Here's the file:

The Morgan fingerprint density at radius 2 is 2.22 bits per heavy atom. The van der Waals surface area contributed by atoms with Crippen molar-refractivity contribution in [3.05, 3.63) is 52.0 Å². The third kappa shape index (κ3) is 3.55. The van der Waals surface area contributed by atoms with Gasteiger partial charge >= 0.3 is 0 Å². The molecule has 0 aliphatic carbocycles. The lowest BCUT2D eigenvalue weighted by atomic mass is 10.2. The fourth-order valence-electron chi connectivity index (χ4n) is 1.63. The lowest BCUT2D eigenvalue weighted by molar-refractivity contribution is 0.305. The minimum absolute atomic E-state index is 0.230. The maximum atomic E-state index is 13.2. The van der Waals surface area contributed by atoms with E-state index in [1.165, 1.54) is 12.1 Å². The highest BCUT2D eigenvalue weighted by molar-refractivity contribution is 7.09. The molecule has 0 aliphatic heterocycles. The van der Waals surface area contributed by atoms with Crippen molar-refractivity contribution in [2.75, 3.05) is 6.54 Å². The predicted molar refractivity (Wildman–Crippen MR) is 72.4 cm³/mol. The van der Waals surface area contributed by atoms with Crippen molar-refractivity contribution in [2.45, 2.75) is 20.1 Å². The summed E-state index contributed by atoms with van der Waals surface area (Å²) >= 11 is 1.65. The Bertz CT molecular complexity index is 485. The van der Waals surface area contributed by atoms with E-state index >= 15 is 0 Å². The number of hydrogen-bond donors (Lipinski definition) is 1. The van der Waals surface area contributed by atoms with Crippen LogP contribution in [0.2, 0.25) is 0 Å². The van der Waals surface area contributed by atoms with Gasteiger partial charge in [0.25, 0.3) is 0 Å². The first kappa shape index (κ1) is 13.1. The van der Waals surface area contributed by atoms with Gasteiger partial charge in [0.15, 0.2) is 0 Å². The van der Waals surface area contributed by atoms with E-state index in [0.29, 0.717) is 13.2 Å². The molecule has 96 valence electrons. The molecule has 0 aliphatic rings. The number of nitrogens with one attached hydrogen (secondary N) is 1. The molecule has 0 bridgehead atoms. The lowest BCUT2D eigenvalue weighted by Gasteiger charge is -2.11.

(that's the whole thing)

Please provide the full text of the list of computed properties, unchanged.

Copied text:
The Morgan fingerprint density at radius 2 is 2.22 bits per heavy atom. The van der Waals surface area contributed by atoms with Crippen molar-refractivity contribution in [3.05, 3.63) is 52.0 Å². The third kappa shape index (κ3) is 3.55. The van der Waals surface area contributed by atoms with Gasteiger partial charge >= 0.3 is 0 Å². The molecule has 0 aliphatic carbocycles. The lowest BCUT2D eigenvalue weighted by atomic mass is 10.2. The fourth-order valence-electron chi connectivity index (χ4n) is 1.63. The lowest BCUT2D eigenvalue weighted by molar-refractivity contribution is 0.305. The minimum absolute atomic E-state index is 0.230. The maximum atomic E-state index is 13.2. The van der Waals surface area contributed by atoms with E-state index in [1.165, 1.54) is 12.1 Å². The highest BCUT2D eigenvalue weighted by molar-refractivity contribution is 7.09. The molecule has 0 aliphatic heterocycles. The van der Waals surface area contributed by atoms with Crippen molar-refractivity contribution in [2.75, 3.05) is 6.54 Å². The predicted molar refractivity (Wildman–Crippen MR) is 72.4 cm³/mol. The van der Waals surface area contributed by atoms with Crippen molar-refractivity contribution in [2.45, 2.75) is 20.1 Å². The summed E-state index contributed by atoms with van der Waals surface area (Å²) >= 11 is 1.65. The Bertz CT molecular complexity index is 485. The van der Waals surface area contributed by atoms with E-state index >= 15 is 0 Å². The number of hydrogen-bond donors (Lipinski definition) is 1. The van der Waals surface area contributed by atoms with Crippen LogP contribution in [0.2, 0.25) is 0 Å². The van der Waals surface area contributed by atoms with Gasteiger partial charge in [0.25, 0.3) is 0 Å². The first kappa shape index (κ1) is 13.1. The van der Waals surface area contributed by atoms with Gasteiger partial charge in [0.15, 0.2) is 0 Å². The van der Waals surface area contributed by atoms with E-state index in [0.29, 0.717) is 13.2 Å². The molecule has 96 valence electrons. The molecule has 0 aliphatic rings. The number of nitrogens with one attached hydrogen (secondary N) is 1. The molecule has 0 bridgehead atoms. The lowest BCUT2D eigenvalue weighted by Gasteiger charge is -2.11.